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The cast of Chichester Theatre's A Christmas Carol

A Christmas Carol – Chichester Festival Theatre, Chichester

Writer: Charles Dickens adapted byBryony Lavery

Directors: Dale Rooks and Jake Smith

Reviewer: Jo Payne

It is rare to see such a stunning piece of theatre among professional productions nowadays; let alone from an entirely youthful cast. From the first view of the exquisite set and the hauntingly sharp opening, right through to the delightfully heart-warming close, it is clear that it is not only Scrooge who will get transported by ghosts tonight.

This is a charming retelling of Dickens’ classic tale which explores the past, present and future of grumpy, greedy Ebenezer Scrooge. During the opening scene, there is a reminder that “This is a ghost story,” and Bryony Lavery has explored this notion in her adaptation. As well as the four spectres which appear in Dickens’ novel, more than twenty other chilling, greyscale youths flood the stage. Met with smoke and lights, their choruses send shivers down spines and hypnotise the audience. They are continuously on stage as the story unfolds, providing echoes, whispers and haunting stares aplenty.

Scrooge’s Christmas story is brought to life by a young cast of over fifty performers. Each actor and actress gives an effortless and authentic enactment in their varying rôles. Brendan Lyle is outstanding as Ebenezer Scrooge. Combined with his grey wig and facial hair, he uses his voice and presence to give the impression of someone many decades his senior. The cast tackles impressive musical numbers, some of which are polyphonic and require expert skill, as well as appropriate choreography, including a hint of tap dancing. The Christmas Goose! is an obvious audience favourite as both its lyrics and dance are easily relatable and it gives a light-hearted contrast to the ghostly narrative.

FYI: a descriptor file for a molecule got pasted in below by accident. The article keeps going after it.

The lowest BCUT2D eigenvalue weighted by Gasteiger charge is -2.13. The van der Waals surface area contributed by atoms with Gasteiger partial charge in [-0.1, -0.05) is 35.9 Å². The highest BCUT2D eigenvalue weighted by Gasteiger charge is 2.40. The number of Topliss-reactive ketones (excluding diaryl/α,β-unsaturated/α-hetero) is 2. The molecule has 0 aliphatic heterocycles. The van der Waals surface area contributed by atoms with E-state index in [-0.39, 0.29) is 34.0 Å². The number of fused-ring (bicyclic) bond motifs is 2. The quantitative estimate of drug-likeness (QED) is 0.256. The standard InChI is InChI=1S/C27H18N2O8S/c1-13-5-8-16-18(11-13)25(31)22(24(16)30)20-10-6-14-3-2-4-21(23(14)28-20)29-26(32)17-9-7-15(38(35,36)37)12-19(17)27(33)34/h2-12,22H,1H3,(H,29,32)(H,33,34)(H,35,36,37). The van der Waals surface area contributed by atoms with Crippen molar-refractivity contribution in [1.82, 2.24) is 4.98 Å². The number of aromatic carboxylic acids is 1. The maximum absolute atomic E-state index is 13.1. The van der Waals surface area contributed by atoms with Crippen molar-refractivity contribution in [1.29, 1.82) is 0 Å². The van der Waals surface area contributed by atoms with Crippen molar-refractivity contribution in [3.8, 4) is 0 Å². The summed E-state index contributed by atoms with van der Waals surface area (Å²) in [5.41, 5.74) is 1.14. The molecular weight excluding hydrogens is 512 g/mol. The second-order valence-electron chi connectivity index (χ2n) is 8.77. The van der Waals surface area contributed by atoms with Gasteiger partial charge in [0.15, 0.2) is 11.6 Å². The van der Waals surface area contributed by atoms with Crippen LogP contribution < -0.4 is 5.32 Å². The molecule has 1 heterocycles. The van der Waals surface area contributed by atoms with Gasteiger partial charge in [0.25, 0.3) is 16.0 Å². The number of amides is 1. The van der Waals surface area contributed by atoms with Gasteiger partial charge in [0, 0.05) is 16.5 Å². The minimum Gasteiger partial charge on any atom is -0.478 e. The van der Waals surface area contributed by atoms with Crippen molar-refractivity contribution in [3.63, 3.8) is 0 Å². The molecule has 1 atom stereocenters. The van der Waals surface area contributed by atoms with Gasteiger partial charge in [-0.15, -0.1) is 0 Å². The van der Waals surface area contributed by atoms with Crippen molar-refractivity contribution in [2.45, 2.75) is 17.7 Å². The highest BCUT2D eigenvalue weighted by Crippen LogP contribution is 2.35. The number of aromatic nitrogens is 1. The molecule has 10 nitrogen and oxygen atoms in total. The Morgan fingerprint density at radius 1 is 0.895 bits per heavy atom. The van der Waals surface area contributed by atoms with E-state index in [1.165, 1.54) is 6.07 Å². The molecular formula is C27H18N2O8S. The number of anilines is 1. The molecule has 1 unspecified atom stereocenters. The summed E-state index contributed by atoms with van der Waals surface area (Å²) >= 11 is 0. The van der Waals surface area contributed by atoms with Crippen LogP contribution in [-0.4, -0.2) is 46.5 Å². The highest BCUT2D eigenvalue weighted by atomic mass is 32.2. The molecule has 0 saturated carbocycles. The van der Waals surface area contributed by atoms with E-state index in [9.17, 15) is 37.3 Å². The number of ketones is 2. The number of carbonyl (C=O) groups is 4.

Making exceptional use of the facilities at Chichester Festival Theatre, the cast enter through trapdoors, stairwells and both the upper and lower auditorium. Smoke and snow machines are employed, as well as a variety of effective lighting scenes to transport the audience from the dingy desks of Scrooge’s office to a jolly party hosted by Mr and Mrs Fezziwig. Live musical accompaniment comes from a small band in the upper rafters of the set and traditional costumes help to extend the Dickensian tone.

There are a multitude of highlights in this show: the songs, the set, costumes and, of course, the cast of talented youths. However, what makes this production truly outstanding is the creation and control of three distinctive puppets. Designed and directed by Toby Olié, both Jacob Marley and the Ghost of Christmas Past are created using life-sized puppets, expertly handled by their respective teams. The appearance of the Ghost of Christmas Future instigates a sharp intake of breath from those watching. The sheer size of it and the disturbing breaths which accompany its appearance make it awe-inspiring and terrifying at the same time.

As Christmas approaches, it is refreshing to see a contrast to the traditional seasonal pantomime. Instead of melodramatic characters and substandard storylines, the Chichester Festival Youth Theatre give an original and glorious take on an alternative festive story. The combined creative elements, alongside a stellar cast of young actors and actresses, make this a truly unmissable production which appeals to theatregoers new and old.

Runs until2 January 2016 | Image Mike Eddowes

 

Writer: Charles Dickens adapted byBryony Lavery Directors: Dale Rooks and Jake Smith Reviewer: Jo Payne It is rare to see such a stunning piece of theatre among professional productions nowadays; let alone from an entirely youthful cast. From the first view of the exquisite set and the hauntingly sharp opening, right through to the delightfully heart-warming close, it is clear that it is not only Scrooge who will get transported by ghosts tonight. This is a charming retelling of Dickens’ classic tale which explores the past, present and future of grumpy, greedy Ebenezer Scrooge. During the opening scene, there is…

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